A low white blood cell count is usually found when your doctor orders tests for a condition you're already experiencing. It's rarely an unexpected finding or simply discovered by chance.
Talk to your doctor about what your test results mean. A low white blood cell count, along with results from other tests, might already indicate the cause of your illness. Or your doctor may suggest other tests to further check your condition.
Because a chronic very low white blood cell count makes you vulnerable to infections, ask your doctor about precautions to avoid catching contagious diseases. Always wash your hands regularly and thoroughly. You might also be advised to wear a face mask and avoid anyone with a cold or other illness.
Jan. 23, 2016
- Kumar V, et al. Diseases of white blood cells, lymph nodes, spleen, and thymus. In: Robbins and Cotran Pathologic Basis of Disease. 9th ed. Philadelphia, Pa.: Saunders Elsevier; 2015. http://www.clinicalkey.com. Accessed Nov. 18, 2015.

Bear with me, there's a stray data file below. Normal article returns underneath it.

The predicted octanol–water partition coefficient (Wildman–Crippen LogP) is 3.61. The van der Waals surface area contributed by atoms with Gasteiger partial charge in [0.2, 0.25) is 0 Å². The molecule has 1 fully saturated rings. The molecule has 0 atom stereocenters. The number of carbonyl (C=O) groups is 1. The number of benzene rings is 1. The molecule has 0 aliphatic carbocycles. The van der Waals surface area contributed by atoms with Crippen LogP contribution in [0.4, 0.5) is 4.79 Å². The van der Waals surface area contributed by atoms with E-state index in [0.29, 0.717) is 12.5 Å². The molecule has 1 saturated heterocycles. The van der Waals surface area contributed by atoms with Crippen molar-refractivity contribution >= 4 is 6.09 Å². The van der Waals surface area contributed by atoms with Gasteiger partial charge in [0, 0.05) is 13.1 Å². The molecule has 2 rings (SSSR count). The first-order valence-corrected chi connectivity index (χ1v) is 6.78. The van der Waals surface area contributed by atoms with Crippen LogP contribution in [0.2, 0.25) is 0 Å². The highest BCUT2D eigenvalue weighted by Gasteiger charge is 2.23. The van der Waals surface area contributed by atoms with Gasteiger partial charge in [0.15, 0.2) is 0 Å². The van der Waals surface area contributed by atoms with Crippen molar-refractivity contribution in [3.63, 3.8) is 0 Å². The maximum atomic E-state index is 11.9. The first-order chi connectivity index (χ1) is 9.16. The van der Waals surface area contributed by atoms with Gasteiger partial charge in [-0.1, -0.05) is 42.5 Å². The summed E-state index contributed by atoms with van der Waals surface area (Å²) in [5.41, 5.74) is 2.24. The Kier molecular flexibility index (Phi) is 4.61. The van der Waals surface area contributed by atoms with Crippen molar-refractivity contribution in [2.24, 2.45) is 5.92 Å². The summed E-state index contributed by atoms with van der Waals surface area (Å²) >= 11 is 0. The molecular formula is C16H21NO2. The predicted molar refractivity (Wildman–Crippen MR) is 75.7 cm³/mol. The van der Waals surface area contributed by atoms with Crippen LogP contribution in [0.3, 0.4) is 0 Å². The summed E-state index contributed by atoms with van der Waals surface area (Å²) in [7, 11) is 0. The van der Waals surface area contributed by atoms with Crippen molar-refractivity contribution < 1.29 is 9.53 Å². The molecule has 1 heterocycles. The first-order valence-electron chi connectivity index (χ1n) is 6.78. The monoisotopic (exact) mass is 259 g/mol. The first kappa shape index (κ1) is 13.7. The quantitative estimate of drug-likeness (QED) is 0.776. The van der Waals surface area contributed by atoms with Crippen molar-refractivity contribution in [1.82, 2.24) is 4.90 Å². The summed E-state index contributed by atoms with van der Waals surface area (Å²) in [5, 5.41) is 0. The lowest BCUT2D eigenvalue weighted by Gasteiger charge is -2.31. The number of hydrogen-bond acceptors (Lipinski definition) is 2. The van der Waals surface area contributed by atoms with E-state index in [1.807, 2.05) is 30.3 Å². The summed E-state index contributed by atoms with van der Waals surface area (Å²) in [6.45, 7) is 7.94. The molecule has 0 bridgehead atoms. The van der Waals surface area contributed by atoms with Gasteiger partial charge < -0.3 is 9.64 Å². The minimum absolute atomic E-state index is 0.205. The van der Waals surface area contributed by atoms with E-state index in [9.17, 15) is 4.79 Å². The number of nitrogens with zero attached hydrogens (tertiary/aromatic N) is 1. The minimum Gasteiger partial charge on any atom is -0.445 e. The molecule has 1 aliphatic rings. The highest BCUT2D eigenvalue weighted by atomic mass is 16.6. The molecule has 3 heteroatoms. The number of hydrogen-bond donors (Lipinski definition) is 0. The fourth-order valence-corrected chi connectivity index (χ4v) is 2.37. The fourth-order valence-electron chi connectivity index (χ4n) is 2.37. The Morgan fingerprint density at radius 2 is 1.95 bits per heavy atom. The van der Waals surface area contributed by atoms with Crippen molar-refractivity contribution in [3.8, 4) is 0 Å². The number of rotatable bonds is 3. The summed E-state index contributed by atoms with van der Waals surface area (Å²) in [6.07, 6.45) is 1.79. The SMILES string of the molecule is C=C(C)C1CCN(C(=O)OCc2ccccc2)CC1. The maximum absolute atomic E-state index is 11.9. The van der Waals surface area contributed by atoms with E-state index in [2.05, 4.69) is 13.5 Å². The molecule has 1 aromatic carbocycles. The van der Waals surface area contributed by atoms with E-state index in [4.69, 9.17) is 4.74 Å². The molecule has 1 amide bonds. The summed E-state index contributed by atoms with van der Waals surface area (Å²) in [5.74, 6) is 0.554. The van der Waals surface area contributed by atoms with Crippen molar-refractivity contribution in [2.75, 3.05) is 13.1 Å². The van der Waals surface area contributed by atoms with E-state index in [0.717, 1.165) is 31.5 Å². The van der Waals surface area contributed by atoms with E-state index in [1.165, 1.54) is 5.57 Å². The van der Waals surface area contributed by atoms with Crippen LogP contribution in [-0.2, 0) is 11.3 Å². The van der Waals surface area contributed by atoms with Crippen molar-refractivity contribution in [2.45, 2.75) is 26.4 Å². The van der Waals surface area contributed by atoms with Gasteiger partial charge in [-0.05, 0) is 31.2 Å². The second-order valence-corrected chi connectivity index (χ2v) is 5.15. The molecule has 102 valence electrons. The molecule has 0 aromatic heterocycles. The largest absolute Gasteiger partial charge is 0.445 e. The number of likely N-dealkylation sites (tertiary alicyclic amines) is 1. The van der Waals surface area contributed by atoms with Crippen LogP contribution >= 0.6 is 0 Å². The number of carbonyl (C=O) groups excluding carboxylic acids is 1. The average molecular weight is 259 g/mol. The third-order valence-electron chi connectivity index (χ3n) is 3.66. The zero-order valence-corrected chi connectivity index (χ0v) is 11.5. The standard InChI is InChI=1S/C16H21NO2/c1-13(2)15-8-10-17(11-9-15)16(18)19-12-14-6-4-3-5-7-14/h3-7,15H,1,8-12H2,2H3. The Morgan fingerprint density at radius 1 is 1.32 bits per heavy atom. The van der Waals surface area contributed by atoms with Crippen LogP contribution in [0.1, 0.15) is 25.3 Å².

- Marx JA, et al., eds. Anemia, polycythemia, and white blood cells disorders. In: Rosen's Emergency Medicine. 8th ed. Philadelphia, Pa.: Saunders Elsevier; 2014. http://www.clinicalkey.com. Accessed Nov. 18, 2015.
- AskMayoExpert. Leuokepenia (adults). Rochester, Minn.: Mayo Foundation for Medical Education and Research; 2015.
- Kliegman RM, et al., eds. Leukopenia. In: Nelson Textbook of Pediatrics. 20th ed. Philadelphia, Pa.: Elsevier; 2016. http://www.clinicalkey.com. Accessed Nov. 18, 2015.
- Berliner N. Approach to the adult with unexplained neutropenia. http://www.uptodate.com/home. Accessed Nov. 18, 2015.